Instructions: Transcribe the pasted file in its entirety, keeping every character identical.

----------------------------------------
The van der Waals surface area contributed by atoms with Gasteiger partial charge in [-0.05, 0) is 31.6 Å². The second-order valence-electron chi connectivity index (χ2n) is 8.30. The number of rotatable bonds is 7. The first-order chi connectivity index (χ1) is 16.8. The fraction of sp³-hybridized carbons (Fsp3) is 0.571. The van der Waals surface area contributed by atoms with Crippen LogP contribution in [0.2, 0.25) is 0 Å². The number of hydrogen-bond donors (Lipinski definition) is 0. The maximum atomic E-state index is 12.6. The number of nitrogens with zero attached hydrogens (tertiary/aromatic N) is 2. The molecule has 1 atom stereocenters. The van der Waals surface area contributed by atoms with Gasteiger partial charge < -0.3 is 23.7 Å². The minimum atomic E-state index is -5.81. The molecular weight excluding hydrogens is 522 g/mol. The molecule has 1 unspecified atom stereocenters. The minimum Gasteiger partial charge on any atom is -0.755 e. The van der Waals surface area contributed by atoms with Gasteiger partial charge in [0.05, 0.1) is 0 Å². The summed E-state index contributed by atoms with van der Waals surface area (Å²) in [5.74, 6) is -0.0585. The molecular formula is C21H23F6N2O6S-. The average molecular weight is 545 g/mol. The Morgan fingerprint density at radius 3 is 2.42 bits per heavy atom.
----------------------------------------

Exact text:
The van der Waals surface area contributed by atoms with Gasteiger partial charge in [-0.05, 0) is 31.6 Å². The second-order valence-electron chi connectivity index (χ2n) is 8.30. The number of rotatable bonds is 7. The first-order chi connectivity index (χ1) is 16.8. The fraction of sp³-hybridized carbons (Fsp3) is 0.571. The van der Waals surface area contributed by atoms with Crippen LogP contribution in [0.2, 0.25) is 0 Å². The number of hydrogen-bond donors (Lipinski definition) is 0. The maximum atomic E-state index is 12.6. The number of nitrogens with zero attached hydrogens (tertiary/aromatic N) is 2. The molecule has 1 atom stereocenters. The van der Waals surface area contributed by atoms with Gasteiger partial charge < -0.3 is 23.7 Å². The minimum atomic E-state index is -5.81. The molecular weight excluding hydrogens is 522 g/mol. The molecule has 1 unspecified atom stereocenters. The minimum Gasteiger partial charge on any atom is -0.755 e. The van der Waals surface area contributed by atoms with Gasteiger partial charge in [0.05, 0.1) is 0 Å². The summed E-state index contributed by atoms with van der Waals surface area (Å²) in [5.74, 6) is -0.0585. The molecular formula is C21H23F6N2O6S-. The average molecular weight is 545 g/mol. The Morgan fingerprint density at radius 3 is 2.42 bits per heavy atom.